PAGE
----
US Electric Vehicle Sales Set to Skyrocket Amid Infrastructure Challenges


The boundaries of an electric vehicle’s journey — how far it can travel on a single charge, the proximity of the next charging point — are still dependent on the specific model and region. These uncertainties may inhibit the breakneck speed of the electric car boom seen in the past triad of years.

However, this certainly doesn’t denote a retreat by U.S consumers from electric vehicles. Although their numbers are still dwarfed by those of conventional cars, the International Energy Agency forecasts growth of more than 60%. It is anticipated that U.S. electric vehicle sales will crescendo to 1.6 million this year, a significant leap from the estimated 990,000 in 2022.

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Unlike their counterparts piloting traditional vehicles, who can bank upon decades of reliable infrastructure, electric vehicle operators grapple with doubts regarding the next charging station’s availability. This is particularly underscored by the fact that the evolution of charging ports has not paced alongside the escalating electric vehicle market.

Over the upcoming years, successfully cultivating an electric vehicle ecosystem calls for a charging station for every eight to twelve electric vehicles, proposes SBD Automotive, an international automotive research titan.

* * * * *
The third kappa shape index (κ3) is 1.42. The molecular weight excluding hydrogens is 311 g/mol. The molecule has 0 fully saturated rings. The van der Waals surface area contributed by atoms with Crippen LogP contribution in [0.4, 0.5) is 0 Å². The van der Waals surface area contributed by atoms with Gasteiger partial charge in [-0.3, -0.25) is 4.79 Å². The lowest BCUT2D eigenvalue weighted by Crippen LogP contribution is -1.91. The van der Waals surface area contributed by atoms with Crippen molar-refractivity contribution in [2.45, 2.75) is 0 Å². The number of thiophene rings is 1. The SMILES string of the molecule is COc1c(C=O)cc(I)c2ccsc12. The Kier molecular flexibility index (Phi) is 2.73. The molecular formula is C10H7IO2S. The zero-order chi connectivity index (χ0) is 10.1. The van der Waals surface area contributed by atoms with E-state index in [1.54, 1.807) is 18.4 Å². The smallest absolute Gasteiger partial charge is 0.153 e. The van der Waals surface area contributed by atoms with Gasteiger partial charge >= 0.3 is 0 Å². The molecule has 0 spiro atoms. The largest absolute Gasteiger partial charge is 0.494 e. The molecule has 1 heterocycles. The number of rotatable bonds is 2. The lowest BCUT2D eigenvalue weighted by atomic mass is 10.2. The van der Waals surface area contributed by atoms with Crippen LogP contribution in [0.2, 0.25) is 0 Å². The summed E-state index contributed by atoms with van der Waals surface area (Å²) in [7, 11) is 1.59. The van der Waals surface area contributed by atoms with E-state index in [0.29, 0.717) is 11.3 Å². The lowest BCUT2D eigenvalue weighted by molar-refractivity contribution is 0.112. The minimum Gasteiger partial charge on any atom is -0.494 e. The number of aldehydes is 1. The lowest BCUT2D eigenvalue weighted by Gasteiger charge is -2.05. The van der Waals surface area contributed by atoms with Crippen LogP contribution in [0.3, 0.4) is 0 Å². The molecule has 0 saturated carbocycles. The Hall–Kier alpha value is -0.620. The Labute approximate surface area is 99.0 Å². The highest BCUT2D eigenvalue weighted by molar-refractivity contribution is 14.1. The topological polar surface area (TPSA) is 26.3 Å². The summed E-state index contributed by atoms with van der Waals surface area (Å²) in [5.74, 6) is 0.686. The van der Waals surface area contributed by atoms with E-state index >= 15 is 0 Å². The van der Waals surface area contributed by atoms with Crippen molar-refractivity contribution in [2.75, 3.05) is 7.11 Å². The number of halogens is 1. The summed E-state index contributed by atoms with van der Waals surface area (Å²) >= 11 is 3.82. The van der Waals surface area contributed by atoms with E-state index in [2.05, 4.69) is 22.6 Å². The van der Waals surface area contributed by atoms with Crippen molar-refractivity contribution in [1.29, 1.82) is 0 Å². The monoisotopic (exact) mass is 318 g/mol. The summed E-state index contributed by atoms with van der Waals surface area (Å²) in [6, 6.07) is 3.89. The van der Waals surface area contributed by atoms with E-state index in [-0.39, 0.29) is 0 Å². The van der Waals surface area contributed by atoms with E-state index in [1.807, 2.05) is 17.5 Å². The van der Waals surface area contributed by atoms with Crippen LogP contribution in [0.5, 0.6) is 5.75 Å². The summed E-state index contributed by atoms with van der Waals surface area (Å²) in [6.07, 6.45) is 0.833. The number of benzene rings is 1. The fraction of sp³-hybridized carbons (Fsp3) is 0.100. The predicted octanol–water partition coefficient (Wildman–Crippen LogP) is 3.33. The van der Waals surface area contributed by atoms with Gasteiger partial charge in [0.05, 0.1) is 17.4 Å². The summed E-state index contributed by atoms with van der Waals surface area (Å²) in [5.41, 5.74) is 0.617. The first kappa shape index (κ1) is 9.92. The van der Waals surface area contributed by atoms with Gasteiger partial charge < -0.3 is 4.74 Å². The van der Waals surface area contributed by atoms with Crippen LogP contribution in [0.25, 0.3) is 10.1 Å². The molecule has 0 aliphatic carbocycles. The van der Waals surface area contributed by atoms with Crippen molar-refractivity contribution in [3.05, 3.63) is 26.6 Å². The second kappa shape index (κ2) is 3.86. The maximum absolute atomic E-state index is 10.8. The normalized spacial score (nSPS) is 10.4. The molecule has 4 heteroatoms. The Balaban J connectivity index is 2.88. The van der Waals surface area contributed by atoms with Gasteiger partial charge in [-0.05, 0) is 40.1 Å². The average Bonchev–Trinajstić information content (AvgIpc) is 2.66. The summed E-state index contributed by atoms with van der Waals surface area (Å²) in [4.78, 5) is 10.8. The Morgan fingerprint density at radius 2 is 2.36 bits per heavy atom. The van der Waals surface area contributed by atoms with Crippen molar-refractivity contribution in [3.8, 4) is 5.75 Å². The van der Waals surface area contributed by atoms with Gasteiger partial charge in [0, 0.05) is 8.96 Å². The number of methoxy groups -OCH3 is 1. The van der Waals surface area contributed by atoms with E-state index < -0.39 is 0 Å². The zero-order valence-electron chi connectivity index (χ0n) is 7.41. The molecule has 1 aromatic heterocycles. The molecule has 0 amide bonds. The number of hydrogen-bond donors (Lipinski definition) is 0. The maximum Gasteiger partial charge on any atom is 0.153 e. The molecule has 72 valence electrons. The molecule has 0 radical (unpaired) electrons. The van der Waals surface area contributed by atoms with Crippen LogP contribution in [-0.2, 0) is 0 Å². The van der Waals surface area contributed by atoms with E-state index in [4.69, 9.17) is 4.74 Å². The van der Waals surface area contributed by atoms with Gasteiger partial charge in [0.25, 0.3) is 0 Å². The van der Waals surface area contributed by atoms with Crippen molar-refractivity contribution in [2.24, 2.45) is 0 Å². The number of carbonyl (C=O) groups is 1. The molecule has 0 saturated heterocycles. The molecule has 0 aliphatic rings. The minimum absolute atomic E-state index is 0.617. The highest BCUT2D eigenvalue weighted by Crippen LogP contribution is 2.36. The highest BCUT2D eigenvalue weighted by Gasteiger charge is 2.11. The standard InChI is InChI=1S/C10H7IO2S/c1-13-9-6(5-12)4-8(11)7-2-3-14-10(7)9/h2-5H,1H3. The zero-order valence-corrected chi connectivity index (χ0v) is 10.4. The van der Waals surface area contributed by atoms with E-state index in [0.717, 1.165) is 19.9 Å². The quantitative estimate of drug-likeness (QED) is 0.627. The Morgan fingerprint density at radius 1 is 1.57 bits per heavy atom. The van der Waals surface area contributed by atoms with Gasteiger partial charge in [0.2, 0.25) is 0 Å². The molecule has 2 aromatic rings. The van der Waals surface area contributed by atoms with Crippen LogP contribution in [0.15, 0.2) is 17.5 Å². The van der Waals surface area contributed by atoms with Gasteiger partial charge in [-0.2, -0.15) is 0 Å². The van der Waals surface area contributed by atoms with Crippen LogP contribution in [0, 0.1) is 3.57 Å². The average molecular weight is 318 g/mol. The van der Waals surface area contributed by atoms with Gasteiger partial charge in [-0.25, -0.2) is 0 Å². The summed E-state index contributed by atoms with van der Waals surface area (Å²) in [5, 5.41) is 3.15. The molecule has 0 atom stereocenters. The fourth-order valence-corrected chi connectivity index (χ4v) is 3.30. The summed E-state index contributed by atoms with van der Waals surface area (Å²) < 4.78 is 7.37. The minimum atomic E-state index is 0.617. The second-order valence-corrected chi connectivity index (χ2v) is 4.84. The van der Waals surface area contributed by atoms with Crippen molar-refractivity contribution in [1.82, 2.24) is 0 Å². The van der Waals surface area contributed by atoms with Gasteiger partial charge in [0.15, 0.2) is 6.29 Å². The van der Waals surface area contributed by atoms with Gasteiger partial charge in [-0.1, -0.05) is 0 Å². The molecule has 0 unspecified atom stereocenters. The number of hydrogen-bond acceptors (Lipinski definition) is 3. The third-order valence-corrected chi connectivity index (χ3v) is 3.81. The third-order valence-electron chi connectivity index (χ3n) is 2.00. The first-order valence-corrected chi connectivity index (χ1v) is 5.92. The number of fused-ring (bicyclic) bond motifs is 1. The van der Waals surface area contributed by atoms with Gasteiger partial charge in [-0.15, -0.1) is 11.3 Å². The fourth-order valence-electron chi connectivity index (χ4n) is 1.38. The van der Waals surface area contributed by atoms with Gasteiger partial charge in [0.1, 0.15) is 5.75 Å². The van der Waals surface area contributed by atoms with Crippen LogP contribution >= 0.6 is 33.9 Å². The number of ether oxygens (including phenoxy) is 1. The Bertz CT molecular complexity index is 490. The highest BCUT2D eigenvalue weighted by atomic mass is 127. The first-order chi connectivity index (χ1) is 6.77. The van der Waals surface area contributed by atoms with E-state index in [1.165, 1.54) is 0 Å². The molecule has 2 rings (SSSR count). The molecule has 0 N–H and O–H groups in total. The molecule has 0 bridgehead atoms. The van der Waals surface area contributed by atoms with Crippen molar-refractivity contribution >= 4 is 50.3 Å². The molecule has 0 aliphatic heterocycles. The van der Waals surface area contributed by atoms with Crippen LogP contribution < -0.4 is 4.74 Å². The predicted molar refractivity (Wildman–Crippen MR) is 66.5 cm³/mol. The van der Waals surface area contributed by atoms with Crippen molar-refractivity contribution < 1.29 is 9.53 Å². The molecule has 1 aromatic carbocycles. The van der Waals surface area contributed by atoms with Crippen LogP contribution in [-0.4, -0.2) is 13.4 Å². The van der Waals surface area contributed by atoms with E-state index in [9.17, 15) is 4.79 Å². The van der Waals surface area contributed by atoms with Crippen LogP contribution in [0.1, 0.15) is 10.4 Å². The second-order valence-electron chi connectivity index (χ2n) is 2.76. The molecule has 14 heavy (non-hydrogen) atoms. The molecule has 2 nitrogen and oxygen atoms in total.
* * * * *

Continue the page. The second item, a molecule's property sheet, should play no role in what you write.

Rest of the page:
The ratio of charging venues to electric vehicles, defined as a key barometer in the HERE-SBD Automotive EV Index by SBD and HERE Technologies, a location data company, was far from ideal in most states back in 2020. However, with an influx of electric vehicles on the road over the last two years, the equation has started to show equilibrium. In 2022, the optimal vehicle-to-charger ratio was achieved in twelve states.

Still, this solitary measure barely scratches the surface of the true count of chargers in states booming with electric vehicles. Ownership of electric cars fluctuates dramatically across the U.S. In 2022, an overwhelming 903,600 electric vehicles were registered in California, dwarfing Iowa’s mere 6,200 registrations, indicating higher sales rates on the coasts compared to the country’s heartland.

Such statistics suggest an urgent need for augmenting public charging provisions in states boasting a significant electric vehicle populace. New Jersey, for example, struggles with a mere 30 registered EVs per charging point, though it shines brighter in other aspects compared to the herculean challenge of efficient EV infrastructure.

New Jersey falls behind in the car-to-charger ratio yet it triumphs in the top 12 as per the index developed by HERE and SBD. This success can be chalked up to three areas: good EV market share compared to traditional vehicles, impressive ratio of charging points to miles of roads, and commendable average power of EV charging stations.

In 2022, Alaska was found wanting with a meager 93 charging stations scattered along its extensive 17,681 miles of roadways, thereby breaching the bottom five for charging-station metrics and losing the last place for overall EV infrastructure preparedness.

The novel index serves as a solid ground to embark on the decision-making process regarding the purchase of an electric vehicle or planning a lengthy trip. Furthermore, HERE has curated a U.S. map portraying the number of EV charging stations available in each county, a tool that could prove incredibly handy for electric vehicle drivers nationwide.